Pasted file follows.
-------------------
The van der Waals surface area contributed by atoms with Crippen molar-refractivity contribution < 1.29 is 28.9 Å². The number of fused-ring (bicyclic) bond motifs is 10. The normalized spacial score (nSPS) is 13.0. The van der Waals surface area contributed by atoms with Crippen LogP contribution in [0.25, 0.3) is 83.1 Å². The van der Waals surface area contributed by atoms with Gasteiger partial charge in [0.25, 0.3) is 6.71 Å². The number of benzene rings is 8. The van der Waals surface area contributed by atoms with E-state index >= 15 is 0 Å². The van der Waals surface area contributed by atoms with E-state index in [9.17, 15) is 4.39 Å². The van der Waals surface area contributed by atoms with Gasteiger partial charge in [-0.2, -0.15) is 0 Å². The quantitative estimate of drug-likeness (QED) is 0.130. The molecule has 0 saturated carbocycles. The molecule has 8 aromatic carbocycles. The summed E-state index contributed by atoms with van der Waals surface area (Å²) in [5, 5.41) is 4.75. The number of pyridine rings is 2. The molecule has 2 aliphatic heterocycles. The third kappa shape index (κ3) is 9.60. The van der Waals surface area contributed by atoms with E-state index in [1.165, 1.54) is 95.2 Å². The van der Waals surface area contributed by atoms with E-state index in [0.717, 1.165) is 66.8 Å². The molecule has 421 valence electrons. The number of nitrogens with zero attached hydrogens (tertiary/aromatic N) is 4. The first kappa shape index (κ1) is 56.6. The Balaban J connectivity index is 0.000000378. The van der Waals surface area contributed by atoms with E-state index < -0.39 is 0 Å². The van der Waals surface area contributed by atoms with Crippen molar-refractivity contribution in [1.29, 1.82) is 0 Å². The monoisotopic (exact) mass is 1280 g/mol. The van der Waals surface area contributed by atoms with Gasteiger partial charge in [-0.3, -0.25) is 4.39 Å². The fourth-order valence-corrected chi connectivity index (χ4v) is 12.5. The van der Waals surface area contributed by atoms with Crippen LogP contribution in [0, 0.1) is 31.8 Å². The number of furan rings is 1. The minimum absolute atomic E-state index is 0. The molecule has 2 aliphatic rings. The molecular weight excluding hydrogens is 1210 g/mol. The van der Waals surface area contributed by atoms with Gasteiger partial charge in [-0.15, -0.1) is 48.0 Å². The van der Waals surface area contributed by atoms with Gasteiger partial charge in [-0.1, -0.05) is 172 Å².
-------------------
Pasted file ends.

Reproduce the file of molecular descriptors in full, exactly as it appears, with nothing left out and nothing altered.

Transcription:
The van der Waals surface area contributed by atoms with Crippen molar-refractivity contribution < 1.29 is 28.9 Å². The number of fused-ring (bicyclic) bond motifs is 10. The normalized spacial score (nSPS) is 13.0. The van der Waals surface area contributed by atoms with Crippen LogP contribution in [0.25, 0.3) is 83.1 Å². The van der Waals surface area contributed by atoms with Gasteiger partial charge in [0.25, 0.3) is 6.71 Å². The number of benzene rings is 8. The van der Waals surface area contributed by atoms with E-state index >= 15 is 0 Å². The van der Waals surface area contributed by atoms with E-state index in [9.17, 15) is 4.39 Å². The van der Waals surface area contributed by atoms with Gasteiger partial charge in [-0.2, -0.15) is 0 Å². The quantitative estimate of drug-likeness (QED) is 0.130. The molecule has 0 saturated carbocycles. The molecule has 8 aromatic carbocycles. The summed E-state index contributed by atoms with van der Waals surface area (Å²) in [5, 5.41) is 4.75. The number of pyridine rings is 2. The molecule has 2 aliphatic heterocycles. The third kappa shape index (κ3) is 9.60. The van der Waals surface area contributed by atoms with E-state index in [1.165, 1.54) is 95.2 Å². The van der Waals surface area contributed by atoms with E-state index in [0.717, 1.165) is 66.8 Å². The molecule has 421 valence electrons. The number of nitrogens with zero attached hydrogens (tertiary/aromatic N) is 4. The first kappa shape index (κ1) is 56.6. The Balaban J connectivity index is 0.000000378. The van der Waals surface area contributed by atoms with E-state index < -0.39 is 0 Å². The van der Waals surface area contributed by atoms with Crippen molar-refractivity contribution in [1.29, 1.82) is 0 Å². The monoisotopic (exact) mass is 1280 g/mol. The van der Waals surface area contributed by atoms with Gasteiger partial charge in [-0.3, -0.25) is 4.39 Å². The fourth-order valence-corrected chi connectivity index (χ4v) is 12.5. The van der Waals surface area contributed by atoms with Crippen LogP contribution in [0, 0.1) is 31.8 Å². The number of furan rings is 1. The minimum absolute atomic E-state index is 0. The molecule has 2 aliphatic rings. The molecular weight excluding hydrogens is 1210 g/mol. The van der Waals surface area contributed by atoms with Gasteiger partial charge in [-0.15, -0.1) is 48.0 Å². The van der Waals surface area contributed by atoms with Gasteiger partial charge in [-0.1, -0.05) is 172 Å².